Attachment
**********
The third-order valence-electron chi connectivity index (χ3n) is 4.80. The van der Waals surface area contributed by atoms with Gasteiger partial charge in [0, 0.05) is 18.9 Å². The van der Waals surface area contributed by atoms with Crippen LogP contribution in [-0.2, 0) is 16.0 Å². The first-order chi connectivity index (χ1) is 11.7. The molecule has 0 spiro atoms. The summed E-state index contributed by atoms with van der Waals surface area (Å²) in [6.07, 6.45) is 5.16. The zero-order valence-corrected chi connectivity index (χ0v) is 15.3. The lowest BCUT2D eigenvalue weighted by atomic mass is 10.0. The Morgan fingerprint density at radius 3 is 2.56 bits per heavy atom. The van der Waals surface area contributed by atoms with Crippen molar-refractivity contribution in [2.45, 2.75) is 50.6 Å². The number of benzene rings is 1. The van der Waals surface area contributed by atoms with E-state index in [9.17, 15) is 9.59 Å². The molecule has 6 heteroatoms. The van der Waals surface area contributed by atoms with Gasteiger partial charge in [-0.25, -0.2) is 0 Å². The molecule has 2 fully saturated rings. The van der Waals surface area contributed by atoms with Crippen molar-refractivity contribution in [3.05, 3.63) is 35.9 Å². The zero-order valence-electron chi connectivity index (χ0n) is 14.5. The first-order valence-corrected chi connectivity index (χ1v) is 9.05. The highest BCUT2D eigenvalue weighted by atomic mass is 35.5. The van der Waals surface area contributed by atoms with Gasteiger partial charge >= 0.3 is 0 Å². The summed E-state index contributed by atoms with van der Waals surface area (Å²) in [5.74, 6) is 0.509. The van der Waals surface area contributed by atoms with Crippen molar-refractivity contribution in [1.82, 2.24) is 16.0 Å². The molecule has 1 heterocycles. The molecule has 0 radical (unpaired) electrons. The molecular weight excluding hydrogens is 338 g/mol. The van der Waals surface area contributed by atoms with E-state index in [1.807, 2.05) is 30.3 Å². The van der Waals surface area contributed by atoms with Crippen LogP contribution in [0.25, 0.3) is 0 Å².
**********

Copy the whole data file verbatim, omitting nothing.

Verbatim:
The third-order valence-electron chi connectivity index (χ3n) is 4.80. The van der Waals surface area contributed by atoms with Gasteiger partial charge in [0, 0.05) is 18.9 Å². The van der Waals surface area contributed by atoms with Crippen LogP contribution in [-0.2, 0) is 16.0 Å². The first-order chi connectivity index (χ1) is 11.7. The molecule has 0 spiro atoms. The summed E-state index contributed by atoms with van der Waals surface area (Å²) in [6.07, 6.45) is 5.16. The zero-order valence-corrected chi connectivity index (χ0v) is 15.3. The lowest BCUT2D eigenvalue weighted by atomic mass is 10.0. The Morgan fingerprint density at radius 3 is 2.56 bits per heavy atom. The van der Waals surface area contributed by atoms with Crippen molar-refractivity contribution in [2.45, 2.75) is 50.6 Å². The number of benzene rings is 1. The van der Waals surface area contributed by atoms with E-state index in [9.17, 15) is 9.59 Å². The molecule has 6 heteroatoms. The van der Waals surface area contributed by atoms with Gasteiger partial charge in [-0.25, -0.2) is 0 Å². The molecule has 2 fully saturated rings. The van der Waals surface area contributed by atoms with Crippen molar-refractivity contribution in [3.05, 3.63) is 35.9 Å². The zero-order valence-electron chi connectivity index (χ0n) is 14.5. The first-order valence-corrected chi connectivity index (χ1v) is 9.05. The highest BCUT2D eigenvalue weighted by atomic mass is 35.5. The van der Waals surface area contributed by atoms with Gasteiger partial charge >= 0.3 is 0 Å². The summed E-state index contributed by atoms with van der Waals surface area (Å²) in [5.74, 6) is 0.509. The van der Waals surface area contributed by atoms with Crippen molar-refractivity contribution in [1.82, 2.24) is 16.0 Å². The molecule has 1 heterocycles. The molecule has 0 radical (unpaired) electrons. The molecular weight excluding hydrogens is 338 g/mol. The van der Waals surface area contributed by atoms with E-state index in [1.807, 2.05) is 30.3 Å². The van der Waals surface area contributed by atoms with Crippen LogP contribution in [0.25, 0.3) is 0 Å².